Good luck to all True/Slant readers and contributors. I will miss writing Log In.
As you may have noticed, I have not been posting much lately. I am writing a book. I probably won’t return to writing for True/Slant until the end of summer.
In yesterday’s Los Angeles Times Pico Iyer wrote about “The Tyranny of the Moment” and in The New York Times Magazine Walter Kirn penned a piece, “A Facebook Christmas Love Story.” Both articles took slightly different views of technology and are well worth reading.
They reminded me of how the Internet has changed the way we live and think. Of course, we are reminded of the Information Age constantly in the media. The print-centric media constantly fingers its collective worry beads about the Internet. Social networking sites like Twitter and the easy access of news is a media obsession–the job of a journalist has been de-valued by society while we applaud the “democratization” of our news. Iyer talks about perusing the Internet and that the result is that he is “wildly stimulated, excitingly up-to-the-moment, alive with ideas — and with no time or space to hear [himself] think.” It is difficult to argue that we are really better informed, which was pointed out by Frank Rich in the Sunday Times. He wrote a wickedly right-on commentary about Tiger Woods and our flawed decade. Despite the adversity the Internet has brought to my profession, I have always had the attitude that the more information the better. But our track record since the birth of the Web points to a society that is easily suckered (Iraq, the housing bubble, Enron, “intelligent design”…and now Tiger Woods) while wallowing in quote-unquote information. We are connected yet untethered when it comes to reality. Just because people can express their opinions does not mean their thoughts have much value, and yet our pride in knowledge equality has taken precedent over everything. It’s not the Internet’s fault, it is the way we obsess over real-time data. It is the misguided way we are using our time. Something is missing.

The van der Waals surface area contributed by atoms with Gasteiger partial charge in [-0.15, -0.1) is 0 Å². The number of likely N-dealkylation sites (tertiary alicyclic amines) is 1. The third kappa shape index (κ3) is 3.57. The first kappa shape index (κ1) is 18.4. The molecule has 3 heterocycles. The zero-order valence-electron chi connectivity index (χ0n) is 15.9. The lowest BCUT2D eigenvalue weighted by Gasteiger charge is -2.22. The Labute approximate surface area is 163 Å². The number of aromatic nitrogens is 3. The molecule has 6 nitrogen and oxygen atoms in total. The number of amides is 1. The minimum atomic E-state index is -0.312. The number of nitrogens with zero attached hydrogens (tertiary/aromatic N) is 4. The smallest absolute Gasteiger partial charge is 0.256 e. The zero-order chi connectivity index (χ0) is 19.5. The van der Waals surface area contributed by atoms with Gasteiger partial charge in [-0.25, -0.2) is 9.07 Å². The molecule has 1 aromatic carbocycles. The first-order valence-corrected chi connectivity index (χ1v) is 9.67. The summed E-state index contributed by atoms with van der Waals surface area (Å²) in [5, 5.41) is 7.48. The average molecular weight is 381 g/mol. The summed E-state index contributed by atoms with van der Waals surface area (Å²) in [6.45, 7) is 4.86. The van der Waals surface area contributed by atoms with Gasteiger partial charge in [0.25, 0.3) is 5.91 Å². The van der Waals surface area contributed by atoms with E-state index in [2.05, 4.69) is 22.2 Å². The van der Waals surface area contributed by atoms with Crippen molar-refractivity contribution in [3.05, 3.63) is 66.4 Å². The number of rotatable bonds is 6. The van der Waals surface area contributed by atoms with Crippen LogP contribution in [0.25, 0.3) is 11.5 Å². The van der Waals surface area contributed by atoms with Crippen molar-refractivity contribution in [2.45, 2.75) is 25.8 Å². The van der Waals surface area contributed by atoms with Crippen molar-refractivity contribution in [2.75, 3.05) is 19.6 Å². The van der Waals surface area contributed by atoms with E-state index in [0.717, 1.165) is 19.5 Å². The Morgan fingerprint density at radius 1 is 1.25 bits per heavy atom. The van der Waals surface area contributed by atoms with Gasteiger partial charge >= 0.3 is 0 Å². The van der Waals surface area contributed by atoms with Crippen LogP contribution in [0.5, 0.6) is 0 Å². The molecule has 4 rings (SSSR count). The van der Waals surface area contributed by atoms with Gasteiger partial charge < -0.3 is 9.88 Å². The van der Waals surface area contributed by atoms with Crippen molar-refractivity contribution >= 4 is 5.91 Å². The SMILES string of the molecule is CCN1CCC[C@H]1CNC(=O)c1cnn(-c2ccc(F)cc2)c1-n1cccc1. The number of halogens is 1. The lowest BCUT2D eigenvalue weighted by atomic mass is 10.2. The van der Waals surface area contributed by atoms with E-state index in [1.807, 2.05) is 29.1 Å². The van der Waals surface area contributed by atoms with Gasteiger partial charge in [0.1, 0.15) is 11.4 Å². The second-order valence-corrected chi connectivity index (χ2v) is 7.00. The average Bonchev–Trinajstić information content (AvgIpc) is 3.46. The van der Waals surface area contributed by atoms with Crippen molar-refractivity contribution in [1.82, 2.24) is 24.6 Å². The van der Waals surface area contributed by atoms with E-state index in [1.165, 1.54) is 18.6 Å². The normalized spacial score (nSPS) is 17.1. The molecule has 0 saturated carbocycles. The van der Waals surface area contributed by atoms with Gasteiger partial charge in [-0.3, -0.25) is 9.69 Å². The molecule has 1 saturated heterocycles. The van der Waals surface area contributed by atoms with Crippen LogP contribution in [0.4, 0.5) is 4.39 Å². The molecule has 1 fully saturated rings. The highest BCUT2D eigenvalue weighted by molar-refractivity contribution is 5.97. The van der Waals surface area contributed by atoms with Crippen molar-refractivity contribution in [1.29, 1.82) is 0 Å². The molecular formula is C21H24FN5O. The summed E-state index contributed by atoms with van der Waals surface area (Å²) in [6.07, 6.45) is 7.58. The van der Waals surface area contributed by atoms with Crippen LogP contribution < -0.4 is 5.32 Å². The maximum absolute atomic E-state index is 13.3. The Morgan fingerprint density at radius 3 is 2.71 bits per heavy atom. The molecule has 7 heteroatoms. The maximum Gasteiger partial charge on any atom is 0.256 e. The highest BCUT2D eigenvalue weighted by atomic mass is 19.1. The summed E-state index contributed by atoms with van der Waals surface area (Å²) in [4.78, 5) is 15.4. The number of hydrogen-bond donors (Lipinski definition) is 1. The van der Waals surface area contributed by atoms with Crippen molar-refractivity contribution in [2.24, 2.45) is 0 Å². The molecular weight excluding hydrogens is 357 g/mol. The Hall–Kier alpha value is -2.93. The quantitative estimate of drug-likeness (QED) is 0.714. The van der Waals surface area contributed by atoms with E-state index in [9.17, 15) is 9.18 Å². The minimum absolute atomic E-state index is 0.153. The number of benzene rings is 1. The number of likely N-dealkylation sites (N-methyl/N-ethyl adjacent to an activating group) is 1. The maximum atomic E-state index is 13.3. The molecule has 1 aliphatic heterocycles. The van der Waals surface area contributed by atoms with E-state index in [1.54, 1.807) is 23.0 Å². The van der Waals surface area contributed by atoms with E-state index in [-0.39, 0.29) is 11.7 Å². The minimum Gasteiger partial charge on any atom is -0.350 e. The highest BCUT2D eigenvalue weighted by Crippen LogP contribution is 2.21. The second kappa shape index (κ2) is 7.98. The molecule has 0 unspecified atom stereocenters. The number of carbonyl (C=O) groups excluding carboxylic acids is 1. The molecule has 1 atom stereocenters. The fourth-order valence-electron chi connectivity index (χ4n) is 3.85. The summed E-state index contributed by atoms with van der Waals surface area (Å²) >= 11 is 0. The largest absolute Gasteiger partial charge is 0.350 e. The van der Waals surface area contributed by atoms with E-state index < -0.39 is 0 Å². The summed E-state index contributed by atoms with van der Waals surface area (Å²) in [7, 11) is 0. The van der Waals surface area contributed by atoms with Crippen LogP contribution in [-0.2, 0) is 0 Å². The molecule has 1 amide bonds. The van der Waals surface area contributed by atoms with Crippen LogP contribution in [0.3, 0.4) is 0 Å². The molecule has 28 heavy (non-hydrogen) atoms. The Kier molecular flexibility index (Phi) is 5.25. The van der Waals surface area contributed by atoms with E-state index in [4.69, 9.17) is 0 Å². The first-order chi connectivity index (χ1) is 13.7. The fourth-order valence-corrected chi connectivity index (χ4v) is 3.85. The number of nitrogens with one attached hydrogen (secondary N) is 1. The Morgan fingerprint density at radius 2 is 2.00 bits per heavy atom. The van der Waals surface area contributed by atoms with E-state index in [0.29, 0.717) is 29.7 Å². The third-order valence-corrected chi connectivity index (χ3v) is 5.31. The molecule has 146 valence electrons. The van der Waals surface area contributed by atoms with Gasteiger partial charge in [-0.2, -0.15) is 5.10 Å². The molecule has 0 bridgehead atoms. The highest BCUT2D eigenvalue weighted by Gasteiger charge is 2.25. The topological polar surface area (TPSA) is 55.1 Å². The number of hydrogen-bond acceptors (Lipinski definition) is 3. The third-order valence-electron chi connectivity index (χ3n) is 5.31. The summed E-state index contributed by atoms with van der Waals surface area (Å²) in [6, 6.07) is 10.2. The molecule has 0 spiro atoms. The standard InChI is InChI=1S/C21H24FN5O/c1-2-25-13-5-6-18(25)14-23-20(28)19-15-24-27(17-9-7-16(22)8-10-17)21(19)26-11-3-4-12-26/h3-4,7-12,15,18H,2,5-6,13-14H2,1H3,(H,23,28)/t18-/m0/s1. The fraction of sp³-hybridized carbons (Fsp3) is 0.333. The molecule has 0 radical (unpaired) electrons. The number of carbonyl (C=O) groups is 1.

I am back from Las Vegas where I was covering the megafight between Manny Pacquiao and Miguel Cotto. (My article here.) When I cover events as a reporter, I am fascinated by the conversations going on underneath the event. For example, a lot of the reporters covering the fight were not only scoring it and taking notes for a story, they were also using Twitter to describe what they were seeing and to throw out bon mots. I was at a medical technology conference a month ago and it was the same thing. I know that many of you have experienced the same phenomenon. And when we don’t attend a conference, we follow it through tweets; there is often more interesting debates happening on Twitter, than at the actual event. Thus, social media is profoundly shaping opinion. This is a relatively new phenomenon and it presents all sorts of interesting issues, including a cottage industry in aggregating opinions and reacting to them. Dan Woods has a good article in Forbes about the aggregation of social media that is worth checking out. Companies, like Radian6, are helping companies monitor this information and essentially get intelligence on what is being said. So, for example, if a politician is talking and getting negative feedback, he can react immediately and change course to better shape his on-and off-line reputation. Is this ability to react in real-time and shape public opinion defeat the purpose of the social media free-for-all?